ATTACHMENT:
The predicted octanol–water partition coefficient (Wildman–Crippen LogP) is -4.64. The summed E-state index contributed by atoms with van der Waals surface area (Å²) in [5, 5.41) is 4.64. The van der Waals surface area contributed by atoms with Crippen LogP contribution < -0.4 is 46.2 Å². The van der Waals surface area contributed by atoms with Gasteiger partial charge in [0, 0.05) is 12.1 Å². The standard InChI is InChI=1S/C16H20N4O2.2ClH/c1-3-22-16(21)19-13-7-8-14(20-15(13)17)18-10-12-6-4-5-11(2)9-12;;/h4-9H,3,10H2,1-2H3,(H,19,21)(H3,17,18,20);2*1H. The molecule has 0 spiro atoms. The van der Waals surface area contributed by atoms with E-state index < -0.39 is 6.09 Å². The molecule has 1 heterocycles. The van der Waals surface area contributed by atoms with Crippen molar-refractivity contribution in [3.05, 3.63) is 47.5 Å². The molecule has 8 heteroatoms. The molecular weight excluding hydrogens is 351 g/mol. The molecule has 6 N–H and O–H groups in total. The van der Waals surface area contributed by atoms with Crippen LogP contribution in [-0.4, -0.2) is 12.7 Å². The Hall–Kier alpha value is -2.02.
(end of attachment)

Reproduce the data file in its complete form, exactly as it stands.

The predicted octanol–water partition coefficient (Wildman–Crippen LogP) is -4.64. The summed E-state index contributed by atoms with van der Waals surface area (Å²) in [5, 5.41) is 4.64. The van der Waals surface area contributed by atoms with Crippen LogP contribution < -0.4 is 46.2 Å². The van der Waals surface area contributed by atoms with Gasteiger partial charge in [0, 0.05) is 12.1 Å². The standard InChI is InChI=1S/C16H20N4O2.2ClH/c1-3-22-16(21)19-13-7-8-14(20-15(13)17)18-10-12-6-4-5-11(2)9-12;;/h4-9H,3,10H2,1-2H3,(H,19,21)(H3,17,18,20);2*1H. The molecule has 0 spiro atoms. The van der Waals surface area contributed by atoms with E-state index < -0.39 is 6.09 Å². The molecule has 1 heterocycles. The van der Waals surface area contributed by atoms with Crippen molar-refractivity contribution in [3.05, 3.63) is 47.5 Å². The molecule has 8 heteroatoms. The molecular weight excluding hydrogens is 351 g/mol. The molecule has 6 N–H and O–H groups in total. The van der Waals surface area contributed by atoms with Crippen LogP contribution in [-0.4, -0.2) is 12.7 Å². The Hall–Kier alpha value is -2.02.